After going seven years without a price increase, AT&T subscribers who are grandfathered into AT&T's unlimited data plan had to fork over an additional $5 per month starting last February. Now they'll have to do it again.
AT&T is raising the price of its unlimited data plans, which are no longer available to new customers, by $5 per month starting in March, according to DSL Reports.
The change increases monthly data rates to $40. Coming one year after the first price hike, it signals that AT&T intends to use regular price hikes to encourage legacy customers to switch to one of its current Mobile Share Advantage plans with data caps. There's also an unlimited plan introduced last year, but it's only for customers who also subscribe to DirecTV.
"Our Mobile Share Advantage plans and our AT&T Unlimited Plan provide several benefits that our legacy unlimited plan doesn't," AT&T told PCMag. "If you have a legacy unlimited data plan, you can keep it; however, beginning in March 2017, it will increase by $5 per month."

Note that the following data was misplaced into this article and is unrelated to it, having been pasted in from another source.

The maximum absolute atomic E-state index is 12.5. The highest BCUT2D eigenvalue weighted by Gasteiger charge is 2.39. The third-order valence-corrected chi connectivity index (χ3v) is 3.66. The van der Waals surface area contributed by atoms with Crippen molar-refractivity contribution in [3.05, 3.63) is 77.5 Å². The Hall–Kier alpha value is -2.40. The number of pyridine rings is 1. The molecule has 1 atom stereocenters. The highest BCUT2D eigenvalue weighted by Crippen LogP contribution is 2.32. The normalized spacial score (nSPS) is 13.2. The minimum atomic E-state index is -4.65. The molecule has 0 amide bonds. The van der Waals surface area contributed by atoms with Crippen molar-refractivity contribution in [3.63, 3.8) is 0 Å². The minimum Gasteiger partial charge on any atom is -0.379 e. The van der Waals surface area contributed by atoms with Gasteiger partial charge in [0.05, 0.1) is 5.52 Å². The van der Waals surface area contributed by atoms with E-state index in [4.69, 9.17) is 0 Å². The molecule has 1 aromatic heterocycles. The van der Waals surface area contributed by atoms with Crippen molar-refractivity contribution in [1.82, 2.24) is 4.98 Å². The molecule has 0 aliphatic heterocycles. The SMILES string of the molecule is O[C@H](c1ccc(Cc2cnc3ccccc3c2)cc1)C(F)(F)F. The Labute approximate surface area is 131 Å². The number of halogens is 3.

Unlimited, meanwhile, is not truly unlimited. Like many of its rivals, AT&T throttles users if they use more than 22GB of data in a billing cycle. That's a big enough cap that all but the most data-hungry customers won't notice it, but then again, those data fiends are precisely the type of customers who would want an unlimited plan.
AT&T's push to curb high data use comes as Verizon is doing the same thing. Verizon last week announced that people who average 200GB a month will be pushed off its unlimited tier. Verizon is offering those subscribers an ultimatum: move to a limited plan by Feb. 16, or get disconnected and switch to a different provider.